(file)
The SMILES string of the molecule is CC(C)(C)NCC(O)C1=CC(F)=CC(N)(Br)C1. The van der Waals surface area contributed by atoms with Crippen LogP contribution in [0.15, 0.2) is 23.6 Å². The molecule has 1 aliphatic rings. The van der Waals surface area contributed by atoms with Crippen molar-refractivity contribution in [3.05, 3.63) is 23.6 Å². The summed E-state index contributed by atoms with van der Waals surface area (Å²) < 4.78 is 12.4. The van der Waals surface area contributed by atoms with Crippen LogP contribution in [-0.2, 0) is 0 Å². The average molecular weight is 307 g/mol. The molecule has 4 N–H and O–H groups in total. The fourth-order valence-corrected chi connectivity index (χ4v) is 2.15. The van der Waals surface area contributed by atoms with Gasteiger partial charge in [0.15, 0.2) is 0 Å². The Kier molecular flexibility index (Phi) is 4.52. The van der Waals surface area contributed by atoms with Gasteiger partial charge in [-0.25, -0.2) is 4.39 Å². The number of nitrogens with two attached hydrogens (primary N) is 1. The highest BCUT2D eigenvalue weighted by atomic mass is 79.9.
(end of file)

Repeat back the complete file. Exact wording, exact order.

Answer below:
The SMILES string of the molecule is CC(C)(C)NCC(O)C1=CC(F)=CC(N)(Br)C1. The van der Waals surface area contributed by atoms with Crippen LogP contribution in [0.15, 0.2) is 23.6 Å². The molecule has 1 aliphatic rings. The van der Waals surface area contributed by atoms with Crippen molar-refractivity contribution in [3.05, 3.63) is 23.6 Å². The summed E-state index contributed by atoms with van der Waals surface area (Å²) < 4.78 is 12.4. The van der Waals surface area contributed by atoms with Crippen LogP contribution in [-0.2, 0) is 0 Å². The average molecular weight is 307 g/mol. The molecule has 4 N–H and O–H groups in total. The fourth-order valence-corrected chi connectivity index (χ4v) is 2.15. The van der Waals surface area contributed by atoms with Gasteiger partial charge in [0.15, 0.2) is 0 Å². The Kier molecular flexibility index (Phi) is 4.52. The van der Waals surface area contributed by atoms with Gasteiger partial charge in [-0.25, -0.2) is 4.39 Å². The number of nitrogens with two attached hydrogens (primary N) is 1. The highest BCUT2D eigenvalue weighted by atomic mass is 79.9.